“The spirit of enterprise, which characterizes the commercial part of America, has left no occasion of displaying itself unimproved.”
“In a state of disunion…that unequaled spirit of enterprise, which signalizes the genius of the American merchants and navigators, and which is in itself an inexhaustible mine of national wealth, would be stifled and lost, and poverty and disgrace would overspread a country which, with wisdom, might make herself the admiration and envy of the world.”
– Federalist 11
(Guest post by Greg Forster)
Jay, Rick Hess and Paul Peterson have all recently made really impressive scholarly contributions that all point to the same conclusion: “It’s not all about poor kids,” so it’s time to overcome “our achievement-gap mania” and get our “globally challenged” total population of kids – including the middle-class suburban white ones – “ready to compete.” Because it’s clear that they’re not, and it’s clear that they need to be, more than ever before.
This is a really encouraging development and a badly needed message for school reformers. There is no law of nature that says America will always be a flourishing and successful nation, and it will not in fact remain so unless we overcome our myopia and confront the mediocre performance of all our schools.
Raising the “floor” is important. But it’s much more important to get rid of the “ceiling” – the sense that in most schools we’re already good enough, the sense that we don’t need improvement. In fact, removing the ceiling will do more to raise the floor than any of our direct efforts to raise the floor.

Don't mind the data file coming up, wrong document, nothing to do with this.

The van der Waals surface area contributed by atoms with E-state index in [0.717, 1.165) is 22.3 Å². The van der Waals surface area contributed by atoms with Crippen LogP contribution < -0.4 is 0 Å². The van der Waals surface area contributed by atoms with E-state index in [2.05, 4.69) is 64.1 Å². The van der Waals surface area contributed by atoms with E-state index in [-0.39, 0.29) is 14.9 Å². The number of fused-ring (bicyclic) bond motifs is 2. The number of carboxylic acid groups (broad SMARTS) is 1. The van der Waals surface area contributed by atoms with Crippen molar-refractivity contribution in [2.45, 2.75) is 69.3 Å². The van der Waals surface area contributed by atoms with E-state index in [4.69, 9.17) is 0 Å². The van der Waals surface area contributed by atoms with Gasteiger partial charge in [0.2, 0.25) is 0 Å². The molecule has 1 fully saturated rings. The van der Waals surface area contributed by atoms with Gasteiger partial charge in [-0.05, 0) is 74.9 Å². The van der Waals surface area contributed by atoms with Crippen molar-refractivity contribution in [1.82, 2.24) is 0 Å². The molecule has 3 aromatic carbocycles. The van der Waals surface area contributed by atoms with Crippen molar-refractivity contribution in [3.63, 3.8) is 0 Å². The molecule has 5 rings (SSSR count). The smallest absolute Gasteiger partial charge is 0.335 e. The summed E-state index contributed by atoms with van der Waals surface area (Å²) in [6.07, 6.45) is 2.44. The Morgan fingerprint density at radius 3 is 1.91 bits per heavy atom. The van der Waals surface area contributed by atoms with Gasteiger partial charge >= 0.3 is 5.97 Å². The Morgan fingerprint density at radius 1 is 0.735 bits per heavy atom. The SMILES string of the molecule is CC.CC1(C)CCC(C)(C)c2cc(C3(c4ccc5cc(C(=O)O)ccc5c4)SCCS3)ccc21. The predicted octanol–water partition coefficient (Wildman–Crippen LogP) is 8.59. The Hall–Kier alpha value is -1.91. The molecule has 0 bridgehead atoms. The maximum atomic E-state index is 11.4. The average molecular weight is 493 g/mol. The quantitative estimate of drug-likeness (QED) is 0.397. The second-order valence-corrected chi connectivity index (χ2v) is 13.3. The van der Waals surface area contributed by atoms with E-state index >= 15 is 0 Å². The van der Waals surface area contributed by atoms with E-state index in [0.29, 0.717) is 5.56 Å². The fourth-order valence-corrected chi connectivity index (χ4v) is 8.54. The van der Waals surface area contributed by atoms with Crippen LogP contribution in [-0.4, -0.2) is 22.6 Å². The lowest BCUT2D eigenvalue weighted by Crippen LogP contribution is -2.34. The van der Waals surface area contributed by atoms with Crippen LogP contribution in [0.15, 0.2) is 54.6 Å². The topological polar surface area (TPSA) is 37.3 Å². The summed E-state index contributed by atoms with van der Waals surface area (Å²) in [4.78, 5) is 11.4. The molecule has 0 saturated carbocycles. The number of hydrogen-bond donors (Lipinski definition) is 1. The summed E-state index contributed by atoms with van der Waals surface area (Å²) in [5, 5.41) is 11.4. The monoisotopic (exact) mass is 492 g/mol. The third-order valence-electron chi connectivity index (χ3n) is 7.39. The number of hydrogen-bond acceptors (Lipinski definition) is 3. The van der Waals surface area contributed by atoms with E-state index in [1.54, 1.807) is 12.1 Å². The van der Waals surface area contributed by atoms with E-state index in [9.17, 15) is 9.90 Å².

Here’s my concern. As we move to confront the middle-class white suburbanites with the inadequacy of their schools, it’s important that the message not be “your school sucks and I can prove it.” Not that I hear Jay, Rick or Paul saying that; they’re not. But that will be the cariacature our enemies will deploy against us. We have to take proactive steps to preempt that tactic.
I think we can improve our message by grounding it in an affirmation of what’s best about America. America is an enterprise society; always has been. America was founded as the country that looked at Europe, clinging (bitterly) to the last remaining remnants of a thousand years of feudalism on the assumption that the basic ways of the world could never be changed, and said: “The old ways aren’t good enough. We can do better. We will plant our roots in the past, but our branches must grow upward.”
We can draw on that as we speak into suburban complacency. A tree that isn’t growing is dying; for nations as for forests, there is no comfortable plateau. Nations that seek comfortable plateaus, like those in Europe today, wither. Americans have never wanted a comfortable plateau; we want every generation to be more blessed than the last. However, the data in our schools show that our national future is clearly not being prepared for growth. But this is America. We don’t accept complacency. We don’t shrug our shoulders and accept decline. We know we can do better. And there are models of reform that can unlock our potential.
Grounding this new direction for school reform in the American culture as an enterprise society will keep us from descending into squabbling over whether we’re “anti-public schools” and keep everyone’s eye on the ball: the flourishing of our national future.